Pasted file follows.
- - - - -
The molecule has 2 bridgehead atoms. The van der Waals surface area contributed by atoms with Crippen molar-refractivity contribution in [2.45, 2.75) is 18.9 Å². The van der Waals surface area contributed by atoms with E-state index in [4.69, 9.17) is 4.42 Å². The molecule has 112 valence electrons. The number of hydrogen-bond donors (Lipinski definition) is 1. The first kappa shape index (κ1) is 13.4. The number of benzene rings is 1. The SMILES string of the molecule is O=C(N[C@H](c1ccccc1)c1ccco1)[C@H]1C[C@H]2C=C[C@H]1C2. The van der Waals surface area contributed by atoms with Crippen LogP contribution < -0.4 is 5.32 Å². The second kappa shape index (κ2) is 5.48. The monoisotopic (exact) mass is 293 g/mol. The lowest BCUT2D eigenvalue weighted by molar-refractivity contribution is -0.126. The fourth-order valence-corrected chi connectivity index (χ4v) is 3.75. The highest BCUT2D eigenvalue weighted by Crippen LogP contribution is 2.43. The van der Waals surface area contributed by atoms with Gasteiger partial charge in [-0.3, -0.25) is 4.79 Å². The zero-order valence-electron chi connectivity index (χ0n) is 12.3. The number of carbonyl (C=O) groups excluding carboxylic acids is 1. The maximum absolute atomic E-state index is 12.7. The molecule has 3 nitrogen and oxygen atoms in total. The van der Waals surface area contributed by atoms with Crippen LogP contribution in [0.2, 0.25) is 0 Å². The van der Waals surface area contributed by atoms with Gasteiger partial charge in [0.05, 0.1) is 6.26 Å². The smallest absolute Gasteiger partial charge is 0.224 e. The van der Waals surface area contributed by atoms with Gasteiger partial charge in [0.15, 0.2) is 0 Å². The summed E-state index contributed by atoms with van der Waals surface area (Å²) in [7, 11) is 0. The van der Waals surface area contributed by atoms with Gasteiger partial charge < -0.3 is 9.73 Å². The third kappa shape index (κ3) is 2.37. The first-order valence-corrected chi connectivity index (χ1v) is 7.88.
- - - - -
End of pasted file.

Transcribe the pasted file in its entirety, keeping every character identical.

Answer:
The molecule has 2 bridgehead atoms. The van der Waals surface area contributed by atoms with Crippen molar-refractivity contribution in [2.45, 2.75) is 18.9 Å². The van der Waals surface area contributed by atoms with E-state index in [4.69, 9.17) is 4.42 Å². The molecule has 112 valence electrons. The number of hydrogen-bond donors (Lipinski definition) is 1. The first kappa shape index (κ1) is 13.4. The number of benzene rings is 1. The SMILES string of the molecule is O=C(N[C@H](c1ccccc1)c1ccco1)[C@H]1C[C@H]2C=C[C@H]1C2. The van der Waals surface area contributed by atoms with Crippen LogP contribution < -0.4 is 5.32 Å². The second kappa shape index (κ2) is 5.48. The monoisotopic (exact) mass is 293 g/mol. The lowest BCUT2D eigenvalue weighted by molar-refractivity contribution is -0.126. The fourth-order valence-corrected chi connectivity index (χ4v) is 3.75. The highest BCUT2D eigenvalue weighted by Crippen LogP contribution is 2.43. The van der Waals surface area contributed by atoms with Gasteiger partial charge in [-0.3, -0.25) is 4.79 Å². The zero-order valence-electron chi connectivity index (χ0n) is 12.3. The number of carbonyl (C=O) groups excluding carboxylic acids is 1. The maximum absolute atomic E-state index is 12.7. The molecule has 3 nitrogen and oxygen atoms in total. The van der Waals surface area contributed by atoms with Crippen LogP contribution in [0.2, 0.25) is 0 Å². The van der Waals surface area contributed by atoms with Gasteiger partial charge in [0.05, 0.1) is 6.26 Å². The smallest absolute Gasteiger partial charge is 0.224 e. The van der Waals surface area contributed by atoms with Gasteiger partial charge in [0.15, 0.2) is 0 Å². The summed E-state index contributed by atoms with van der Waals surface area (Å²) in [7, 11) is 0. The van der Waals surface area contributed by atoms with Gasteiger partial charge < -0.3 is 9.73 Å². The third kappa shape index (κ3) is 2.37. The first-order valence-corrected chi connectivity index (χ1v) is 7.88.